The symptoms of depression can be complex and vary widely between people. But as a general rule, if you are depressed, you feel sad, hopeless and lose interest in things you used to enjoy.
The symptoms persist for weeks or months and are bad enough to interfere with your work, social life and family life.
There are many other symptoms of depression and you're unlikely to have every one listed below.
If you experience some of these symptoms for most of the day, every day for more than two weeks, you should seek help from your GP.
Psychological symptoms include:
continuous low mood or sadness
feeling hopeless and helpless
having low self-esteem
feeling irritable and intolerant of others
having no motivation or interest in things
finding it difficult to make decisions
not getting any enjoyment out of life
having suicidal thoughts or thoughts of harming yourself
feeling anxious or worried
Physical symptoms include:
Moving or speeking more slowly than usual
change in appetite or weight (usually decreased, but sometimes increased)
unexplained aches and pains
lack of energy or lack of interest in sex
changes to your menstrual cycle
disturbed sleep (for example, finding it hard to fall asleep at night or waking up very early in the morning)
Social symptoms include:
not doing well at work
taking part in fewer social activities and avoiding contact with friends
neglecting your hobbies and interests
having difficulties in your home and family life
Depression can come on gradually and so it can be difficult to notice that something is wrong. Many people continue to try to cope with their symptoms without realising they are ill. It can take a friend or family member to suggest that something is wrong.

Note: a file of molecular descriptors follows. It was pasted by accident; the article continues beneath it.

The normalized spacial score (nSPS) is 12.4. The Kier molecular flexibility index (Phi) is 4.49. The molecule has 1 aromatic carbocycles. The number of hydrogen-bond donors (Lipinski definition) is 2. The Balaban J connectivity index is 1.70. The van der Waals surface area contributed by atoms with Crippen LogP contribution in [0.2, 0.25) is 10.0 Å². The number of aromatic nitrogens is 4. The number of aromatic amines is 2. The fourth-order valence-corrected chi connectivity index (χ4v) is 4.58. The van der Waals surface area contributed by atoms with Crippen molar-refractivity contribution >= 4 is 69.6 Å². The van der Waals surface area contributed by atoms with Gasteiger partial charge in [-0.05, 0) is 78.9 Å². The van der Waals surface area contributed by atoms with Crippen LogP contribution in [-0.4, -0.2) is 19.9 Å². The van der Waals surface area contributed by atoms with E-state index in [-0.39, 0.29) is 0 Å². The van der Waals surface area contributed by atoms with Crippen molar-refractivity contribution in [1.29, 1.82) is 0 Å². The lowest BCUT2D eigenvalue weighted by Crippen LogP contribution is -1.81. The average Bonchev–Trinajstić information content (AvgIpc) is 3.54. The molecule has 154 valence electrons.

Doctors describe depression by how serious it is
Mild depression has some impact on your daily life.
Moderate depression has a significant impact on your daily life.
Severe depression makes it almost impossible to get through daily life. A few people with severe depression may have psychotic symptoms.
Grief and Depression
It can be hard to distinguish between grief and depression. They share many of the same characteristics, but there are important differences between them.
Grief is an entirely natural response to a loss, while depression is an illness.
People who are grieving find their feelings of loss and sadness come and go, but they're still able to enjoy things and look forward to the future.
In contrast, people who are depressed have a constant feeling of sadness. They don't enjoy anything and find it hard to be positive about the future.
Other types of Depression
There are different types of depression, and some conditions where depression may be one of the symptoms. These include:
Postnatal depression. Some women develop depression after having a baby. Postnatal depression is treated in similar ways to other forms of depression, with talking therapies and antidepressant medicines.
Bipolar disorder is also known as 'manic depression'. It's where there are spells of depression and also of excessively high mood (mania). The depression symptoms are similar to clinical depression, but the bouts of mania can include harmful behaviour such as gambling, going on spending sprees and having unsafe sex.
Seasonal affective disorder (SAD). Also known as 'winter depression', SAD is a type of depression that has a seasonal pattern usually related to winter.
Ref NHS Choices